Summertime patrol: 5 everyday safety essentials

Protecting you is vital if you plan on helping others, deterring crime, and most importantly, getting home at the end of the day

Editor’s Note:

Editor’s Note: Now that we have “officially” begun the summer season — the heat wave started weeks ago, but the official Summer Solstice was yesterday, June 21, 2011 — let’s all take a moment to refresh our memories on some basic officer safety practices for the long, hot, days and nights of summer. Check out the column below from Lt. Andrew Hawkes, as well as the related resources in the sidebar to the left. Add your thoughts on summertime safety in the comments area below. Stay safe out there.

As I sit here on my patio in the wee hours of the morning after a relentless, non-stop night of bar fights, family disturbances, live grenades found in a closet and your normal major accidents one after another, I’m hot, bothered, and tired from the heat.

Then it hits me. Maybe it’s just the ungodly heat index. Or the full moon. Maybe everyone is restless and pissed off waiting for football season. Perhaps it is all the teenagers that are out of school. Whatever the reason, if you have spent any amount of time on patrol, you’ve come to realize the truth in the rumors about how crazy it gets out there in the summer. You may not be able to put your finger on the cause, but one thing is certain, it’s the truth.

So, there are a few essentials you may need out there on your beat during the hot summer solstice. Protecting you is vital if you plan on helping others, deterring crime, and most importantly, getting home at the end of the day.

A New York City police officer wipes his face next during an August 2006 heat wave in New York. (AP Photo)
A New York City police officer wipes his face next during an August 2006 heat wave in New York. (AP Photo)

Below is a short list of five essential things to carry in your patrol vehicle to get you through the tough times:

#5.) Water
Bring plenty of it. A jug, camel bag, canteen, case of bottles, whatever your fancy, but have it at your disposal. That next foot chase or standing out in an intersection for two hours directing traffic will dehydrate you before you know it.

#4.) Bug Spray
It's an essential, especially here in Texas where I work. If you don’t believe me, you will after you tromp through some high grass and your ankles become the next meal for an army of chiggers.

#3.) Sunblock
Highly recommended for bald guys and motor jocks, who are constantly exposed during daylight hours. Even if you work the midnight shift, you never know when that late call may come in at 0630 hours, and you’re stuck out in the sun till 10 a.m.

#2.) Exercise
If you are not in some type of relatively decent shape, the sun, heat and humidity will whip your butt even quicker. Having stamina and a strong heart is a year-round must, but particularly being conditioned to the heat and used to sweating always help you survive.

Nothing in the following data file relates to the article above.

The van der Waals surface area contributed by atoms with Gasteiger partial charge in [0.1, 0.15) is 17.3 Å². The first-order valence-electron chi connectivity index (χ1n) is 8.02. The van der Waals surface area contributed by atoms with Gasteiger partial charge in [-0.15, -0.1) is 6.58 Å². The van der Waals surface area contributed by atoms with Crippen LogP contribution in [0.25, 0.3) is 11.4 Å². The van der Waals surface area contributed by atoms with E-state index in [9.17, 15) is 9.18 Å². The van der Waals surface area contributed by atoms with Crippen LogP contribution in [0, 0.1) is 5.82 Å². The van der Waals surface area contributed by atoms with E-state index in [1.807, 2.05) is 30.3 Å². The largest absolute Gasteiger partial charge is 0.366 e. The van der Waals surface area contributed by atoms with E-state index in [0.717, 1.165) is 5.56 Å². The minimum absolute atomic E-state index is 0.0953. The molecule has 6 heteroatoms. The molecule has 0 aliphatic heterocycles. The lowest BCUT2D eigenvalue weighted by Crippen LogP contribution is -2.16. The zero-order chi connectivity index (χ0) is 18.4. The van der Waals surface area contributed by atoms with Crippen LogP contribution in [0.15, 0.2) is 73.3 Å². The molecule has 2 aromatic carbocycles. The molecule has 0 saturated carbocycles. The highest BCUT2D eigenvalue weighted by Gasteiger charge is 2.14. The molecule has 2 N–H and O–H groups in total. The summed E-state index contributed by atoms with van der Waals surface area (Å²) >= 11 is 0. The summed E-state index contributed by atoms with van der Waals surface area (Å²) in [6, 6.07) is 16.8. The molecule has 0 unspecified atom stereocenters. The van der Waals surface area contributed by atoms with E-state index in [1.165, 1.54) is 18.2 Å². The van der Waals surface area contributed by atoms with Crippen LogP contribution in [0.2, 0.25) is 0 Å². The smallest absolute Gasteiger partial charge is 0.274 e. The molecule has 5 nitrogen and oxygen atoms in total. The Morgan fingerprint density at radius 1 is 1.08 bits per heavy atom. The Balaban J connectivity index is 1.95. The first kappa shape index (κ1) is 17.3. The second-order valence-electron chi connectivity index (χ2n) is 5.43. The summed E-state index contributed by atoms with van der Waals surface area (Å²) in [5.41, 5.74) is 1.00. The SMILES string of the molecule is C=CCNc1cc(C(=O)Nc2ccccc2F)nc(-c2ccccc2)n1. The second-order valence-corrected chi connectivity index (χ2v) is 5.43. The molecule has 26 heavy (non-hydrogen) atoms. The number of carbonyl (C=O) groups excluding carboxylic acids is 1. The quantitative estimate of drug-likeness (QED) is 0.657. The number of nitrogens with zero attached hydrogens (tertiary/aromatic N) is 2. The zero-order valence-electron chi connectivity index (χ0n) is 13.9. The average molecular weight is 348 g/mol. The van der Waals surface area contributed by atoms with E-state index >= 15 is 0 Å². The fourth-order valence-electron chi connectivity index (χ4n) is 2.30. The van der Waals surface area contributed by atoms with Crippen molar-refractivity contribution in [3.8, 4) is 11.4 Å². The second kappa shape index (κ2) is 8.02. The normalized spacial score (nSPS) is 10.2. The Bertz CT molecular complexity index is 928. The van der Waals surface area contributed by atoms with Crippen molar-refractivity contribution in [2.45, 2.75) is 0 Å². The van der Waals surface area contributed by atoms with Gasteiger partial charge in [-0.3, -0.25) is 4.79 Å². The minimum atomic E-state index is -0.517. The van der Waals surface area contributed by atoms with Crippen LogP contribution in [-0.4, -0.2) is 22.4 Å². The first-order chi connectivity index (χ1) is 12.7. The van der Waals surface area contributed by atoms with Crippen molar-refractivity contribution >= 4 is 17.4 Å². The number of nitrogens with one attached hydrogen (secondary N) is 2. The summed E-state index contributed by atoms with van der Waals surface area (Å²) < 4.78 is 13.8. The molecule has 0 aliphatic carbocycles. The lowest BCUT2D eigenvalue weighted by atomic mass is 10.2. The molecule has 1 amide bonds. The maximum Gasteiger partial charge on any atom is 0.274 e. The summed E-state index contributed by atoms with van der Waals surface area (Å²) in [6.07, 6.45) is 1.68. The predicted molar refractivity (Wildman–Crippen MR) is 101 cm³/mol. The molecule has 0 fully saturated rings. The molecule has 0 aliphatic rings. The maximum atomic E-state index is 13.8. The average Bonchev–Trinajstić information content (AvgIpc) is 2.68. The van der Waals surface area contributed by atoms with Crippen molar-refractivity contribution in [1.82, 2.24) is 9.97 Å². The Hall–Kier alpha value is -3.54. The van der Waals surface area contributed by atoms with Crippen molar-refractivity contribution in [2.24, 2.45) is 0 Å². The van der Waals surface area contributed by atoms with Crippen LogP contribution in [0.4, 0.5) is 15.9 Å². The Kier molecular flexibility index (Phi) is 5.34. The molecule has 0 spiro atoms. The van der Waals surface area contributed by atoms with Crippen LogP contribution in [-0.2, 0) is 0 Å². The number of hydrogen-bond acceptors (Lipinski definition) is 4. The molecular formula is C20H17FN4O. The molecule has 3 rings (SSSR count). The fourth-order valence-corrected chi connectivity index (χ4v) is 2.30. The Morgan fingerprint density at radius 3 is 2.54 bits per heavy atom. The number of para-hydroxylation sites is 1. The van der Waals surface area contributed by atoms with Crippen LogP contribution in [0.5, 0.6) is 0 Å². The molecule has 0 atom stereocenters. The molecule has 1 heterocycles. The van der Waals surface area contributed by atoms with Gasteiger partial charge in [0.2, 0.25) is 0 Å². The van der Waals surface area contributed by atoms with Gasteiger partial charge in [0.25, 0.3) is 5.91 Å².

#1.) Ballistic Vest
I know, I know, it’s hot as hell, but hey, bottom line: Deal with it. You need it. Your family needs it. No one wants to bury your ass just yet, so wear your vest. And wash the cover at least once a week or your buddies may nickname you Pigpen from your body odor!

One last thing... It’s good to have clean towels. Sweating profusely on a call is like watching that overdramatic preacher on the TV on Sunday mornings. You know, the one whose head looks like it has a waterfall of sweat pouring off of it. Especially with a short hair cut, you will be raining copious amounts of perspiration off of your noggin, and when you are finally able to crawl back in the a/c in your cruiser, the first thing you are gonna want (and need) to do is dry your head off.

These are some common sense guidelines to go by to get you through the summer months. If you’re a rookie, ask those veteran guys for any additional tips that are specific to your region of the country. Then, hit the shower, go home and pop a top or two off your favorite cold beverage and enjoy your summer before it’s time to start bitchin’ about the cold that’s on its way.

Stay safe out there.

About the author

Lt. Hawkes is a 23-year police veteran. In addition to his years of highway drug interdiction, Lt. Hawkes has worked in patrol, K9, investigations, narcotics, and administration. He holds a bachelor’s degree in criminal justice from Dallas Baptist University and is a graduate of the Law Enforcement Management Institute of Texas. He is currently pursuing a Master’s degree in Justice Leadership and Administration from the University of Texas at Dallas.  He has been the recipient of both State and Local awards, including the Medal of Valor. His book, Secrets of Successful Highway Interdiction, which can be purchased here, contains eleven chapters on Highway Drug Interdiction.

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